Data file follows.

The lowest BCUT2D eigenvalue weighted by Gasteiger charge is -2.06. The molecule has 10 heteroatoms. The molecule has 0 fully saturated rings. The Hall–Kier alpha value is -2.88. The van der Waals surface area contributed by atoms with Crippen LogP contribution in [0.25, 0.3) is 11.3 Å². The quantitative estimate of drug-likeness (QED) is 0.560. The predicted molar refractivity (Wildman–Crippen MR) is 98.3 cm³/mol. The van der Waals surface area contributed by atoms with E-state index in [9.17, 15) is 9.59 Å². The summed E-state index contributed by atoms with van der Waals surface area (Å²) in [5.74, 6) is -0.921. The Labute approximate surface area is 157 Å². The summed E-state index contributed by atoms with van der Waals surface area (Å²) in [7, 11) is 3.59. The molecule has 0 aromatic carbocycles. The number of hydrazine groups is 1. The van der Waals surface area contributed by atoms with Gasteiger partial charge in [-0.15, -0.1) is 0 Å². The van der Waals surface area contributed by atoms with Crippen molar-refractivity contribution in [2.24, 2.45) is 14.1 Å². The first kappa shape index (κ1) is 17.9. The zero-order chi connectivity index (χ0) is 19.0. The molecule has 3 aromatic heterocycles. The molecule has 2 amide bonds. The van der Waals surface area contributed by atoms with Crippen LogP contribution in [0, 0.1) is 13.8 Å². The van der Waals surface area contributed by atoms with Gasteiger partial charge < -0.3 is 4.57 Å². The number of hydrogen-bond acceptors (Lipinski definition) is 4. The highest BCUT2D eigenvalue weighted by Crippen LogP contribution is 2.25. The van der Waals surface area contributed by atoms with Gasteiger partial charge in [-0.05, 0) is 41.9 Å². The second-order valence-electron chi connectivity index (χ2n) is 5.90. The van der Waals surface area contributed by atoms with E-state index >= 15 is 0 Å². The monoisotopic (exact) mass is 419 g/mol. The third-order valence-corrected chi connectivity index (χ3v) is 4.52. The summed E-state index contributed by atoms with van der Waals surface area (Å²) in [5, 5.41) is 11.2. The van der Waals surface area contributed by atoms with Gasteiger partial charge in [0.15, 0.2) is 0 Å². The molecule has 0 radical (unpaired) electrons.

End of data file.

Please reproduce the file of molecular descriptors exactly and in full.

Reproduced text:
The lowest BCUT2D eigenvalue weighted by Gasteiger charge is -2.06. The molecule has 10 heteroatoms. The molecule has 0 fully saturated rings. The Hall–Kier alpha value is -2.88. The van der Waals surface area contributed by atoms with Crippen LogP contribution in [0.25, 0.3) is 11.3 Å². The quantitative estimate of drug-likeness (QED) is 0.560. The predicted molar refractivity (Wildman–Crippen MR) is 98.3 cm³/mol. The van der Waals surface area contributed by atoms with E-state index in [9.17, 15) is 9.59 Å². The summed E-state index contributed by atoms with van der Waals surface area (Å²) in [5.74, 6) is -0.921. The Labute approximate surface area is 157 Å². The summed E-state index contributed by atoms with van der Waals surface area (Å²) in [7, 11) is 3.59. The molecule has 0 aromatic carbocycles. The number of hydrazine groups is 1. The van der Waals surface area contributed by atoms with Gasteiger partial charge in [-0.15, -0.1) is 0 Å². The van der Waals surface area contributed by atoms with Crippen molar-refractivity contribution in [2.24, 2.45) is 14.1 Å². The first kappa shape index (κ1) is 17.9. The zero-order chi connectivity index (χ0) is 19.0. The molecule has 3 aromatic heterocycles. The molecule has 2 amide bonds. The van der Waals surface area contributed by atoms with Crippen LogP contribution in [0, 0.1) is 13.8 Å². The van der Waals surface area contributed by atoms with Gasteiger partial charge < -0.3 is 4.57 Å². The number of hydrogen-bond acceptors (Lipinski definition) is 4. The highest BCUT2D eigenvalue weighted by Crippen LogP contribution is 2.25. The van der Waals surface area contributed by atoms with Gasteiger partial charge in [-0.05, 0) is 41.9 Å². The second-order valence-electron chi connectivity index (χ2n) is 5.90. The van der Waals surface area contributed by atoms with E-state index >= 15 is 0 Å². The monoisotopic (exact) mass is 419 g/mol. The third-order valence-corrected chi connectivity index (χ3v) is 4.52. The summed E-state index contributed by atoms with van der Waals surface area (Å²) in [5, 5.41) is 11.2. The van der Waals surface area contributed by atoms with Gasteiger partial charge in [0.15, 0.2) is 0 Å². The molecule has 0 radical (unpaired) electrons.